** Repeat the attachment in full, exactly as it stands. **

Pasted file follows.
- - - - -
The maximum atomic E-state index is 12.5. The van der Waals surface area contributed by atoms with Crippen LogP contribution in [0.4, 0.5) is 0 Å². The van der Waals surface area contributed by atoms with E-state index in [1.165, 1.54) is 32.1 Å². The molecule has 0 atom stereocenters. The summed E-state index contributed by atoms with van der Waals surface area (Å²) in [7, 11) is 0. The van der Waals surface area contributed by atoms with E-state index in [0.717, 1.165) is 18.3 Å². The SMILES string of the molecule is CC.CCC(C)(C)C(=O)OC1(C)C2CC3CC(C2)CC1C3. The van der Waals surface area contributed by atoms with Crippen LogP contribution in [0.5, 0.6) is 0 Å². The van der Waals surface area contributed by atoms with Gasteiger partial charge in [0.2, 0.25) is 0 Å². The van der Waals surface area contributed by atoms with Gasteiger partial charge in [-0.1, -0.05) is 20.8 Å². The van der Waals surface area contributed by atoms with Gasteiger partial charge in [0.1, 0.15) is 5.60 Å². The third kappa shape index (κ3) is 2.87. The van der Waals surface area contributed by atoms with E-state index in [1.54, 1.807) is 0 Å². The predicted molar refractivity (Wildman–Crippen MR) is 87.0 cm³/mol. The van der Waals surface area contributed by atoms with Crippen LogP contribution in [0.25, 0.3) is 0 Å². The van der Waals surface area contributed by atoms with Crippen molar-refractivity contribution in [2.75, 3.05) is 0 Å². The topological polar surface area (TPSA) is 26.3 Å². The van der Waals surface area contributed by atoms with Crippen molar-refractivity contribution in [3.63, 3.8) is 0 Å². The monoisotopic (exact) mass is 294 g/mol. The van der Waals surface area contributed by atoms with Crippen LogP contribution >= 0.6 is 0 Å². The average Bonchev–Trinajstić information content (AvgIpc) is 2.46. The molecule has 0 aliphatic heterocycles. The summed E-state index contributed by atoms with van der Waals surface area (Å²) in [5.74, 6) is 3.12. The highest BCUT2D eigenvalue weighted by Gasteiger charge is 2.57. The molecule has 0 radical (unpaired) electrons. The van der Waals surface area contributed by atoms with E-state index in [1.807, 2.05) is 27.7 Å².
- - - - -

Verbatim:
The maximum atomic E-state index is 12.5. The van der Waals surface area contributed by atoms with Crippen LogP contribution in [0.4, 0.5) is 0 Å². The van der Waals surface area contributed by atoms with E-state index in [1.165, 1.54) is 32.1 Å². The molecule has 0 atom stereocenters. The summed E-state index contributed by atoms with van der Waals surface area (Å²) in [7, 11) is 0. The van der Waals surface area contributed by atoms with E-state index in [0.717, 1.165) is 18.3 Å². The SMILES string of the molecule is CC.CCC(C)(C)C(=O)OC1(C)C2CC3CC(C2)CC1C3. The van der Waals surface area contributed by atoms with Crippen LogP contribution in [0.5, 0.6) is 0 Å². The van der Waals surface area contributed by atoms with Gasteiger partial charge in [0.2, 0.25) is 0 Å². The van der Waals surface area contributed by atoms with Gasteiger partial charge in [-0.1, -0.05) is 20.8 Å². The van der Waals surface area contributed by atoms with Gasteiger partial charge in [0.1, 0.15) is 5.60 Å². The third kappa shape index (κ3) is 2.87. The van der Waals surface area contributed by atoms with E-state index in [1.54, 1.807) is 0 Å². The predicted molar refractivity (Wildman–Crippen MR) is 87.0 cm³/mol. The van der Waals surface area contributed by atoms with Crippen LogP contribution in [0.25, 0.3) is 0 Å². The van der Waals surface area contributed by atoms with Crippen molar-refractivity contribution in [2.75, 3.05) is 0 Å². The topological polar surface area (TPSA) is 26.3 Å². The van der Waals surface area contributed by atoms with Crippen molar-refractivity contribution in [3.63, 3.8) is 0 Å². The monoisotopic (exact) mass is 294 g/mol. The van der Waals surface area contributed by atoms with Crippen LogP contribution >= 0.6 is 0 Å². The average Bonchev–Trinajstić information content (AvgIpc) is 2.46. The molecule has 0 aliphatic heterocycles. The summed E-state index contributed by atoms with van der Waals surface area (Å²) in [5.74, 6) is 3.12. The highest BCUT2D eigenvalue weighted by Gasteiger charge is 2.57. The molecule has 0 radical (unpaired) electrons. The van der Waals surface area contributed by atoms with E-state index in [1.807, 2.05) is 27.7 Å².